Fermented brew offers DELICIOUS way to ward off disease-causing bacteria and restore microbiome

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kefir-fights-disease-causing-bacteria(NaturalHealth365) Thanks to the fermentation craze, fizzy, probiotic-forward drinks such as kefir and kombucha are the elixirs of choice in health food circles.  Originating in the Caucasus Mountains and derived from the Turkish word keyif, meaning “feeling good,” kefir is a nutrient-dense, milk-based drink packed with protein, B vitamins, potassium, and calcium.  But it’s kefir’s high level of probiotics, a group of living cultures that help balance intestinal flora and improve gut health (microbiome), that have health-conscious consumers reaching for the sour, creamy concoction.  Kefir is a wonder drink that has been popular in certain parts of the world for centuries, but if you’re just learning about it now, you’re not alone. .. kefir (pronounced keh-feer) has long lived in the shadow of kombucha, its trendy, probiotic “cousin.”

Kefir is an ancient beverage with modern benefits, and its rising popularity as a mainstream, health-enhancing drink is backed by countless studies.  The reputed health benefits of the fermented brew include lowering cholesterol, reducing inflammation, and exerting antioxidant properties.  Moreover, a new study published in the journal BMC Microbiome reports that researchers at Ben-Gurion University of the Negev (BGU) in Be’er Sheva, Israel, have discovered that a type of yeast in kefir called Kluyveromyces marxianus secretes a molecule that disrupts bacterial communication.  It’s a breakthrough that could inspire the development of new ways to tackle antibiotic-resistant bacteria.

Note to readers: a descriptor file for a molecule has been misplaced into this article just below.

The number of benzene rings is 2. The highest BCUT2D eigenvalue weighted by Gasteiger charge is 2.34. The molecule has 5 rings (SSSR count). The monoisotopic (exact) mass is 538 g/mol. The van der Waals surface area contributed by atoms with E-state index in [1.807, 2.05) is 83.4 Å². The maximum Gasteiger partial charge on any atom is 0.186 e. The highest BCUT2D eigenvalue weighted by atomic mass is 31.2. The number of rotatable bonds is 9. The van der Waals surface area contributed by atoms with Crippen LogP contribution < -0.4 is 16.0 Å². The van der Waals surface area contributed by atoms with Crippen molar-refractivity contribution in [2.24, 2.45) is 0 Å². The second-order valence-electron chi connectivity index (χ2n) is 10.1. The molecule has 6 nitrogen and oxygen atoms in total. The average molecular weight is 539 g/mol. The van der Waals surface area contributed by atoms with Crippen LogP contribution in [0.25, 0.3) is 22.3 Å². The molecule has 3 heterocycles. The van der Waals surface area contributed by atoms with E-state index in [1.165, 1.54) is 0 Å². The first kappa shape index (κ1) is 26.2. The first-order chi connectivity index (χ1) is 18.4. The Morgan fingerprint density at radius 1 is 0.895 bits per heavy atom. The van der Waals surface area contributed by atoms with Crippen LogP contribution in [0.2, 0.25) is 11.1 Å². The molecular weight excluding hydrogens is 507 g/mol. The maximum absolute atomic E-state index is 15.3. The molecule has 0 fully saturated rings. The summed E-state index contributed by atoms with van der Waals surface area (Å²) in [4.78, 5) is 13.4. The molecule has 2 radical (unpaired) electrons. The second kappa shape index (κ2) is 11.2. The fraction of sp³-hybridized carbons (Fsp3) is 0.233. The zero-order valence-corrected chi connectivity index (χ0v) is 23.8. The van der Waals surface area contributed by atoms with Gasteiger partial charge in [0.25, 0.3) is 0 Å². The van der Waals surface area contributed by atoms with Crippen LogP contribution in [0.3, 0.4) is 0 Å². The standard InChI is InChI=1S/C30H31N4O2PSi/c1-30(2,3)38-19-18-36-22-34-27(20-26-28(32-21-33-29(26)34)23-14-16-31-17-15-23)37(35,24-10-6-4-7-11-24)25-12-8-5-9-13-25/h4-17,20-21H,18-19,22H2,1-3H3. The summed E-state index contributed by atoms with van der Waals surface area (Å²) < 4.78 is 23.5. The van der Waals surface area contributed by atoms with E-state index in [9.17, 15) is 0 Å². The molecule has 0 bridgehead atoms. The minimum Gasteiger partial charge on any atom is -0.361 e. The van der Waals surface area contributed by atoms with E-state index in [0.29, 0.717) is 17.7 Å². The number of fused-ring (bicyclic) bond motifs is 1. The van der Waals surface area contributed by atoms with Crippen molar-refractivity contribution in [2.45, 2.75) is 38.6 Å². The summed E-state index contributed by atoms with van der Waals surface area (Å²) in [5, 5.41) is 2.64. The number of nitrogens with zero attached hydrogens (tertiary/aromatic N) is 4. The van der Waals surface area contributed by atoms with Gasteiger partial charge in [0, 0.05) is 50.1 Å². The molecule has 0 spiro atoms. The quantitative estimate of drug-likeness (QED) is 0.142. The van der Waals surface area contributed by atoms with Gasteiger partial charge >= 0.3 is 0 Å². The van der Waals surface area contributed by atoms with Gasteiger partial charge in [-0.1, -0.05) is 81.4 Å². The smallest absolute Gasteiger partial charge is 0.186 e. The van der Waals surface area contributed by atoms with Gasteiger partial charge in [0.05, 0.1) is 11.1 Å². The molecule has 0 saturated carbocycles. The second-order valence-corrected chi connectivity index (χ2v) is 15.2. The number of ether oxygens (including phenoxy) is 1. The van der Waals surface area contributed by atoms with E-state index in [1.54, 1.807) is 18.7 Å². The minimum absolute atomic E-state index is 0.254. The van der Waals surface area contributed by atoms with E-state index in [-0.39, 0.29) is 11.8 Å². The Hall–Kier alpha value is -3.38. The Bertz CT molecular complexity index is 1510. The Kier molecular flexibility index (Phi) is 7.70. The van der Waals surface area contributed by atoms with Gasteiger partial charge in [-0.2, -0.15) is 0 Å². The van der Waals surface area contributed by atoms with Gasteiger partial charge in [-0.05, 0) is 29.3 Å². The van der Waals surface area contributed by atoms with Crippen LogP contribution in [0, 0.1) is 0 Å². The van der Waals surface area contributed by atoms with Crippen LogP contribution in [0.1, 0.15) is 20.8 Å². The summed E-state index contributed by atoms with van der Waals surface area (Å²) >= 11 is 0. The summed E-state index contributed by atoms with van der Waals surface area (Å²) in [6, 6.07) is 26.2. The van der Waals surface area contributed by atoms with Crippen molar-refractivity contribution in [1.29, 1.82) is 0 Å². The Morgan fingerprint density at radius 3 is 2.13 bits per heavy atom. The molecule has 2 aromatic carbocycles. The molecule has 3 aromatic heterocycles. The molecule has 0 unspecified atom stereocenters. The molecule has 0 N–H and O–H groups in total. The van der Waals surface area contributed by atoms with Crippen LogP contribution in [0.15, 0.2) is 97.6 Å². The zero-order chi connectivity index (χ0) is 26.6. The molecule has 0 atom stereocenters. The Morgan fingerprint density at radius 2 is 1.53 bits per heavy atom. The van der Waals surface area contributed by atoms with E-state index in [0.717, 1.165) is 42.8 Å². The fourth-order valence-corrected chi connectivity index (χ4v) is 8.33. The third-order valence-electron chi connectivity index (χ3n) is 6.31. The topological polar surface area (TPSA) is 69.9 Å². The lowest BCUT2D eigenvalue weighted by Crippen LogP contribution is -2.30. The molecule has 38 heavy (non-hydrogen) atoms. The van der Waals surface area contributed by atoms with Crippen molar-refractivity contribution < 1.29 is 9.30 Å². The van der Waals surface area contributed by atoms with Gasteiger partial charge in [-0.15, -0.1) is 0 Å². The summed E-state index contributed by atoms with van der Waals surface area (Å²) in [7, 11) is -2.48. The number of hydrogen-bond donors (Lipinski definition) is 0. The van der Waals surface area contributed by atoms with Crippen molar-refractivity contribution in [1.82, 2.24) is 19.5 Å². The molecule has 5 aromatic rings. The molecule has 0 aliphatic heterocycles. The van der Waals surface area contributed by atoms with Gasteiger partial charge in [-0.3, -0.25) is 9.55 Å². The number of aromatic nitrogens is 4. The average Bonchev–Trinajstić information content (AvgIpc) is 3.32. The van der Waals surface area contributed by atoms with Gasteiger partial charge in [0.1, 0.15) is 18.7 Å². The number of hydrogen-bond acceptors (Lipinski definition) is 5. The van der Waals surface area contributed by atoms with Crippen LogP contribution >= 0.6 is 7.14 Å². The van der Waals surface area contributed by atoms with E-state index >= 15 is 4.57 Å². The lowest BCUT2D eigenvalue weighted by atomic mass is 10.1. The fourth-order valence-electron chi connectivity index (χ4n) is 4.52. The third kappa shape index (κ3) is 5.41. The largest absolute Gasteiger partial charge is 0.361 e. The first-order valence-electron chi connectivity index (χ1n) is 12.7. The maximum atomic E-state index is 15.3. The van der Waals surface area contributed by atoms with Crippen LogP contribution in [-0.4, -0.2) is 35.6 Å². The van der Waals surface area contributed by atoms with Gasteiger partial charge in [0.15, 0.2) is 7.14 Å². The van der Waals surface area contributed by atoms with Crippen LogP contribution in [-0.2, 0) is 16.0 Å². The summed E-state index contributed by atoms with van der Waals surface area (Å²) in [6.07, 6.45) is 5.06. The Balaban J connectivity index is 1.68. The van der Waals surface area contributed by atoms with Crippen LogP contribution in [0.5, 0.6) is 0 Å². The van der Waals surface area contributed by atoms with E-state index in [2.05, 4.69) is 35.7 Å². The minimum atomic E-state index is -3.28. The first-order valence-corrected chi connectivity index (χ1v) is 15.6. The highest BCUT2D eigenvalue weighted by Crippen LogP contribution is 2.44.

Kefir provides science-backed health benefits, improved gut health is only one of them 

In 2018, the popularity of fermented foods increased by 149%, and whether it’s kefir, kombucha, miso, yogurt, or sauerkraut, consumers still can’t get enough of cultured foods.  And it’s easy to see why.

The enteric nervous system, or microbiome, is commonly referred to as our “second brain,” and the state of our gut is one of the most important things for overall good health and wellbeing.  Not only does kefir have three times the amount of probiotics than yogurt, but according to a review in Frontiers in Microbiology, the tangy, sweet/sour drink also provides the following health benefits:

  • Improves cholesterol profile
  • Supports a healthier immune system
  • Possesses antibacterial and antifungal properties
  • Has antitumor activity against cancer cells
  • Decreases inflammation
  • Promotes a healthier digestive system

Here are the best ways to enjoy this versatile fizzy drink

The most popular way to consume kefir is as a cold beverage.  Due to its fizzy effervescence, kefir is nicknamed “the champagne of milk.”  While an adventurous home fermenter can easily make kefir using the fermentation of yeast and bacteria (kefir grains), numerous kefir brands (Nomadic, Maple Hill Organic, and Green Valley Creamery, to name a few) are available in health food stores and artisan markets.

In fact, kefir is such a hot commodity that the global kefir market is projected to reach 1.84 billion by 2027 (so if you don’t see it at your mainstream grocery store now, you will soon.)

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In addition to drinking kefir as a beverage, it can also be used in place of milk in your cereal, substituted for creamer in coffee, added to smoothies or granola, or cooked with.  It’s commonly used in baked goods (bread, pancakes) soups, and salad dressings, and marinades.

Sources for this article include:

Medicalnewstoday.com


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